for National Geographic News
It may be a threat to humans' long-term future on the planet, but climate change may have helped bring us into being in the first place, some scientists say.
Some human-origins theories suggest that ancient climate changes acted as powerful evolutionary drivers, spurring our ancestors to stand tall on two legs, grow large brains, and develop other human traits (related reading: "Was Darwin Wrong?").
The evolution of early human species, so the theories go, was concentrated in periods marked by fluctuating environmental conditions.
Other theories suggest that humankind emerged independently of climatic swings, with adaptations arising, for example, out of competition between or within species.
While more evidence is needed to settle the debate, experts say the answer may lie at the bottoms of ancient African lakes.
The main challenge for researchers is to find out whether prehistoric shifts in climate coincided with key stages of development in the early human fossil record, writes ancient-biology expert Anna K. Behrensmeyer in tomorrow's issue of the journal Science. Behrensmeyer is a paleobiologist at Washington, D.C.'s National Museum of Natural History.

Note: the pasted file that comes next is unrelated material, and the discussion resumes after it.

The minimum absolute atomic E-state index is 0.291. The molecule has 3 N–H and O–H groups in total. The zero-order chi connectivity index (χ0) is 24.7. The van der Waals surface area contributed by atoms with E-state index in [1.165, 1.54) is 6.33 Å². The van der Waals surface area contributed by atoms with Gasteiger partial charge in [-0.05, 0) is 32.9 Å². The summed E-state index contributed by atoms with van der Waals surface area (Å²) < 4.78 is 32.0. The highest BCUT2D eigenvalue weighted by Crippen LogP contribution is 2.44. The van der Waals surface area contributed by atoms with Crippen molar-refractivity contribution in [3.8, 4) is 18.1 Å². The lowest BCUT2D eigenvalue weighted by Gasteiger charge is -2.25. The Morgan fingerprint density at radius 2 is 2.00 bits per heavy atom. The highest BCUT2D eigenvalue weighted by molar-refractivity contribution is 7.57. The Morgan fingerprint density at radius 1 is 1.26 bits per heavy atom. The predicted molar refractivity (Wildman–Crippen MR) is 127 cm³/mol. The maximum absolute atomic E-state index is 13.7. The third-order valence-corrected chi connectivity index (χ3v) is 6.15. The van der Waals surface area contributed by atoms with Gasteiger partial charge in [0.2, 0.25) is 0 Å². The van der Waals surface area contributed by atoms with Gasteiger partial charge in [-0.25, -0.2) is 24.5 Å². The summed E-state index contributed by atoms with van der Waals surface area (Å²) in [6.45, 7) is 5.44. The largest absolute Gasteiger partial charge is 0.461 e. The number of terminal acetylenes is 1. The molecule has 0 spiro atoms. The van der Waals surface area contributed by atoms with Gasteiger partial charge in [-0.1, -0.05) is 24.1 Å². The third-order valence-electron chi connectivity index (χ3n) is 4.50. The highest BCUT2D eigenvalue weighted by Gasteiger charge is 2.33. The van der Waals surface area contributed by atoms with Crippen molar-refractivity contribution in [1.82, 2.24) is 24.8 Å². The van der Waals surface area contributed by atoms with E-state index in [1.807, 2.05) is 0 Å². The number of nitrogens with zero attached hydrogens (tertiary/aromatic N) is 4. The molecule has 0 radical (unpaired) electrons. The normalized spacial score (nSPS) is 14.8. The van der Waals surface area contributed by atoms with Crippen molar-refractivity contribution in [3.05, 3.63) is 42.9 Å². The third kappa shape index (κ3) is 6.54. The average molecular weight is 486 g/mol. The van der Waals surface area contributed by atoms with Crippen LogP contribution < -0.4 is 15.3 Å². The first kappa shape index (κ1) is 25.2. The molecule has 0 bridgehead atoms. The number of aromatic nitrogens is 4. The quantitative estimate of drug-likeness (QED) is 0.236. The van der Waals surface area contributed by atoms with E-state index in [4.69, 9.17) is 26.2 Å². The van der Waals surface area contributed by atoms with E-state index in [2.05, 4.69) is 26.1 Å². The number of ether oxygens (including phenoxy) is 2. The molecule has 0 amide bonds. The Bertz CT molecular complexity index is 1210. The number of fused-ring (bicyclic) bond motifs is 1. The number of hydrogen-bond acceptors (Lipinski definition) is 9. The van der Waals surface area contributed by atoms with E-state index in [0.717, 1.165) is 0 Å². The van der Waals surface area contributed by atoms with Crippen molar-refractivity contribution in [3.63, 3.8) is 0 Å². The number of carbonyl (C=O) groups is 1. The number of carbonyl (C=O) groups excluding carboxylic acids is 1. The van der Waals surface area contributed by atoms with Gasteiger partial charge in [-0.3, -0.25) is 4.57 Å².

Records of ancient global climate change come mainly from ocean sediments. These suggest cooler, drier, and more variable conditions kicked in some three million years ago.
Early Human Fossils
Differing amounts of dust blown from the land into these seabed sediments indicate that continents were affected as well as the oceans.
But, Behrensmeyer said, "in the continental basins that preserve hominid [early human] fossils, the record of climate change is much harder to decipher."
Geological forces, including erosion and tectonic movements, have largely obscured or erased such evidence, she said.
Humans are thought to have evolved in the Great Rift Valley region of East Africa. Studies have linked our forebears' emergence to drier conditions, as indicated by the ocean records.
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